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Andrew Moore throws baseballs well, Rainiers hit baseballs well, win 9-0

And a little rain never hurt no one/And a little rain never hurt no one

Seattle Mariners v Los Angeles Dodgers
someday we will have more pictures of Andrew Moore
Photo by Tim Warner/Getty Images

Yesterday was a good day in Mariners-land. The Mariners won, the baby Mariners (DSL) won, the LumberKings won, the Travelers won, Gianfranco Wawoe walked off the Nuts, and the Rainiers crushed the Las Vegas 51s. It was the game that almost wasn’t, after an hour-and-a-half rain delay, but when Andrew Moore finally took the mound, he turned in a gem over five and a third innings, allowing five hits and no runs while striking out eight and issuing no walks. The Rainiers, meanwhile, jumped all over the 51s, touching up starter Ricky Knapp for 7 ER over 2.2 innings. It started with a D.J. Peterson home run that was smacked with authority over the left field fence because D.J. also wants to congratulate Ethan on getting into grad school. D.J. is on a tear lately, slashing .317/.378/.415 over his last ten games. Ryan Jackson would then double to score Tyler O’Neill, giving the Rainiers a 2-0 lead. They broke the game open in the third, with an Andrew Aplin bases-clearing triple, and then a Tuffy Gosewisch two-RBI single (!). Mitch Haniger would add another run in the fourth on a solo home run that is nestled somewhere in the snowy tops of the Cascades to make it 8-0. They would add another run later, and had chances for more, but it was already a pretty late night and there were fireworks scheduled so the Rainiers politely refrained from going into the double digits.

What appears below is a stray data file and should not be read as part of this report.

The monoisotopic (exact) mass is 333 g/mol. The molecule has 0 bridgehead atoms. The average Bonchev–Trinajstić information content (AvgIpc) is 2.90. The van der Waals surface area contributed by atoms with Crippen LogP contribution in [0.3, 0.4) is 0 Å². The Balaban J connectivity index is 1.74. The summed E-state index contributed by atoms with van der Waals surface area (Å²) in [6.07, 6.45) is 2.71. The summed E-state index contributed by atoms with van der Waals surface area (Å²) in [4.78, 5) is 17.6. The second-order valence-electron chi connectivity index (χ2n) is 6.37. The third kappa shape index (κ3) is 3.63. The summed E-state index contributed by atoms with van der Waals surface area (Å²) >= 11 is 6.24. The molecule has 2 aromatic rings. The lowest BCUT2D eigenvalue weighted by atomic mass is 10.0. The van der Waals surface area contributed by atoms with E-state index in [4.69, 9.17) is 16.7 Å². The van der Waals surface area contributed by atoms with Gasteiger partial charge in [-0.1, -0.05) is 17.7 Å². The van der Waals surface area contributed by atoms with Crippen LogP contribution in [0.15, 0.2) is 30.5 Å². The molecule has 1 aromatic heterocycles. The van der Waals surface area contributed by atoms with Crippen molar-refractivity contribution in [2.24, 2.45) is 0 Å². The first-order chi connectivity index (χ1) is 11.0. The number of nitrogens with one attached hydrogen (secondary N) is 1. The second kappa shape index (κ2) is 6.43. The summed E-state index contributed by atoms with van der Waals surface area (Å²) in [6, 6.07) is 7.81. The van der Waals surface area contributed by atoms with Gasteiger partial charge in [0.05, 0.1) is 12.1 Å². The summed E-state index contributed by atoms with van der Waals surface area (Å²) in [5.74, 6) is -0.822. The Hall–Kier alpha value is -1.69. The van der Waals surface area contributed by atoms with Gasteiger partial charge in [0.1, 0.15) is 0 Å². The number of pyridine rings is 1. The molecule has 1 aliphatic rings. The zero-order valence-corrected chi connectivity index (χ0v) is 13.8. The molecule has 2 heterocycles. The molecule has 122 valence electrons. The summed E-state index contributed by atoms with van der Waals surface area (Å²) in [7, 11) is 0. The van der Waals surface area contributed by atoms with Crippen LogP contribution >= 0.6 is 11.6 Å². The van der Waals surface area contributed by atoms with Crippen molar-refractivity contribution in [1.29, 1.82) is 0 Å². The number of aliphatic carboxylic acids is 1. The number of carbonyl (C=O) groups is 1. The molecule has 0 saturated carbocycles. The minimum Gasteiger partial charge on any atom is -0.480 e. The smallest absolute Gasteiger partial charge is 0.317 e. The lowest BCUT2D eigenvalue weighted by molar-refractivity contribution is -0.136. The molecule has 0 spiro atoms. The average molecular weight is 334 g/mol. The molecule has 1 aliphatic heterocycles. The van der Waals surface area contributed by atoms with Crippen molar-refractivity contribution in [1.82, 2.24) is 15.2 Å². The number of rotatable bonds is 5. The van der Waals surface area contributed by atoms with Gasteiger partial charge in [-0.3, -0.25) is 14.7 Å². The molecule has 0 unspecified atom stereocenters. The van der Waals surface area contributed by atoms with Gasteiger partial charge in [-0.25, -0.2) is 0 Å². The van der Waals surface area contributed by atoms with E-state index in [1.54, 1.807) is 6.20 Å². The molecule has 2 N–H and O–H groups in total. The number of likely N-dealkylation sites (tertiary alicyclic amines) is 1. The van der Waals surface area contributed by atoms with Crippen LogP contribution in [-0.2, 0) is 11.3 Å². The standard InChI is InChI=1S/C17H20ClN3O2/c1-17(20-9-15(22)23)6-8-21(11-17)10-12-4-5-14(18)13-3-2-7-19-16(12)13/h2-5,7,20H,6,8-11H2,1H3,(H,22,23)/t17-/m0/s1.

Not that Andrew Moore needed that much run support. He had supreme command of his fastball, a good feel for his changeup, and he also mixed in a high-70s curveball I hadn’t seen him use as much before—maybe feeling more free to experiment thanks to being staked to such a big lead. The 51s don’t have quite the lefty-heavy lineup to run out against Moore, but they batted a lefty, Brandon Nimmo, in the leadoff spot. Moore responded by striking him out to start the game, but wasn’t able to sneak past lefty Dominic Smith two batters later, giving up a single up the middle on a 92 mph fastball. He rebounded to strike out Kevin Plawecki to end the inning, nailing him with a succession of perfectly placed fastballs. Moore would only need 10 pitches to get through the second inning, getting three softly hit air outs as he started to mix in his offspeed stuff more. Working with a 1-0 lead in the third, Moore started off by striking out switch-hitter Victor Cruzado and getting Phillip Evans to ground out. In a 1-1 count to the lefty Nimmo, Moore tried to retire him on a 77 mph curve, the same pitch Nimmo had swung over in the first. Instead, Nimmo smacked it over the head of Andrew Aplin for a double against the left field wall. He bounced back, however, to put away top prospect Amed Rosario on a pop-up. This would become a theme for Moore throughout the night: every time he got into trouble, he found a way to pitch his way through it.